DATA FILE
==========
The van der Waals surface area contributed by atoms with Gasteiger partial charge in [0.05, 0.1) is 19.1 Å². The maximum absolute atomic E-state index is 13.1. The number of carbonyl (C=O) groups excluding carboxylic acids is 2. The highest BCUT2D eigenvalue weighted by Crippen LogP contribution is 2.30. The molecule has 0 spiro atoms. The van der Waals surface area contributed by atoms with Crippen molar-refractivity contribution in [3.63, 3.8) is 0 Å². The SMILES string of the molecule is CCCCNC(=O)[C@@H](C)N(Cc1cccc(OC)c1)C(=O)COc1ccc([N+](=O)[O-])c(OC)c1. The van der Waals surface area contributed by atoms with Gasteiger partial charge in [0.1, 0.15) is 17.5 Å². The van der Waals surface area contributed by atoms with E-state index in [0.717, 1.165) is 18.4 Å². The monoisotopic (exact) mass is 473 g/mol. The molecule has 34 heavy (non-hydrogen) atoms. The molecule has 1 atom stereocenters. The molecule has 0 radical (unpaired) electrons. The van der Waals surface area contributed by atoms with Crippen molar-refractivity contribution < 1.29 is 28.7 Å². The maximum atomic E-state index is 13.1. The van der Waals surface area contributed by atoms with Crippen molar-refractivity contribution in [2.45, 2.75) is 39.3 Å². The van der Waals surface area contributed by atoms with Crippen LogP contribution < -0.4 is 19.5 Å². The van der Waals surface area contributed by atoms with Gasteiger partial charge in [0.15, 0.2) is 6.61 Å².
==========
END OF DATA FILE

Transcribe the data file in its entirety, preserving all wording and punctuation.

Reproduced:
The van der Waals surface area contributed by atoms with Gasteiger partial charge in [0.05, 0.1) is 19.1 Å². The maximum absolute atomic E-state index is 13.1. The number of carbonyl (C=O) groups excluding carboxylic acids is 2. The highest BCUT2D eigenvalue weighted by Crippen LogP contribution is 2.30. The molecule has 0 spiro atoms. The van der Waals surface area contributed by atoms with Crippen molar-refractivity contribution in [3.63, 3.8) is 0 Å². The SMILES string of the molecule is CCCCNC(=O)[C@@H](C)N(Cc1cccc(OC)c1)C(=O)COc1ccc([N+](=O)[O-])c(OC)c1. The van der Waals surface area contributed by atoms with Gasteiger partial charge in [0.1, 0.15) is 17.5 Å². The van der Waals surface area contributed by atoms with E-state index in [0.717, 1.165) is 18.4 Å². The monoisotopic (exact) mass is 473 g/mol. The molecule has 34 heavy (non-hydrogen) atoms. The molecule has 1 atom stereocenters. The molecule has 0 radical (unpaired) electrons. The van der Waals surface area contributed by atoms with Crippen molar-refractivity contribution < 1.29 is 28.7 Å². The maximum atomic E-state index is 13.1. The van der Waals surface area contributed by atoms with Crippen molar-refractivity contribution in [2.45, 2.75) is 39.3 Å². The van der Waals surface area contributed by atoms with Crippen LogP contribution < -0.4 is 19.5 Å². The van der Waals surface area contributed by atoms with Gasteiger partial charge in [0.15, 0.2) is 6.61 Å².